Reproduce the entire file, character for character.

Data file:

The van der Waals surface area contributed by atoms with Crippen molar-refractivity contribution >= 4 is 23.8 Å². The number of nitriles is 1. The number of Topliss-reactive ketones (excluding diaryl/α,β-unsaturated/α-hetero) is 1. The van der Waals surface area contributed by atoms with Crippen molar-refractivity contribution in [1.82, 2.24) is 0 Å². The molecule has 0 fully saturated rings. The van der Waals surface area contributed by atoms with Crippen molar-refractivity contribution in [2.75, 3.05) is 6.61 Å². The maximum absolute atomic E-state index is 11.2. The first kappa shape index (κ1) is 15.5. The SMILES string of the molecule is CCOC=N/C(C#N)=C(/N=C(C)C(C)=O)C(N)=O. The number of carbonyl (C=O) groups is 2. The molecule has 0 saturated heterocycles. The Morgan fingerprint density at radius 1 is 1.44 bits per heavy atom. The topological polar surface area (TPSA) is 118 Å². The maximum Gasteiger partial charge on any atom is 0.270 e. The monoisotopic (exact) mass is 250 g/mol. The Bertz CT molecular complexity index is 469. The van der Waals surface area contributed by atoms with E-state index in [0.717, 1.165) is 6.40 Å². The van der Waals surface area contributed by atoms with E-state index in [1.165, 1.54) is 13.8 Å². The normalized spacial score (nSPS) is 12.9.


The van der Waals surface area contributed by atoms with Crippen molar-refractivity contribution >= 4 is 23.8 Å². The number of nitriles is 1. The number of Topliss-reactive ketones (excluding diaryl/α,β-unsaturated/α-hetero) is 1. The van der Waals surface area contributed by atoms with Crippen molar-refractivity contribution in [1.82, 2.24) is 0 Å². The molecule has 0 fully saturated rings. The van der Waals surface area contributed by atoms with Crippen molar-refractivity contribution in [2.75, 3.05) is 6.61 Å². The maximum absolute atomic E-state index is 11.2. The first kappa shape index (κ1) is 15.5. The SMILES string of the molecule is CCOC=N/C(C#N)=C(/N=C(C)C(C)=O)C(N)=O. The number of carbonyl (C=O) groups is 2. The molecule has 0 saturated heterocycles. The Morgan fingerprint density at radius 1 is 1.44 bits per heavy atom. The topological polar surface area (TPSA) is 118 Å². The maximum Gasteiger partial charge on any atom is 0.270 e. The monoisotopic (exact) mass is 250 g/mol. The Bertz CT molecular complexity index is 469. The van der Waals surface area contributed by atoms with E-state index in [0.717, 1.165) is 6.40 Å². The van der Waals surface area contributed by atoms with E-state index in [1.165, 1.54) is 13.8 Å². The normalized spacial score (nSPS) is 12.9.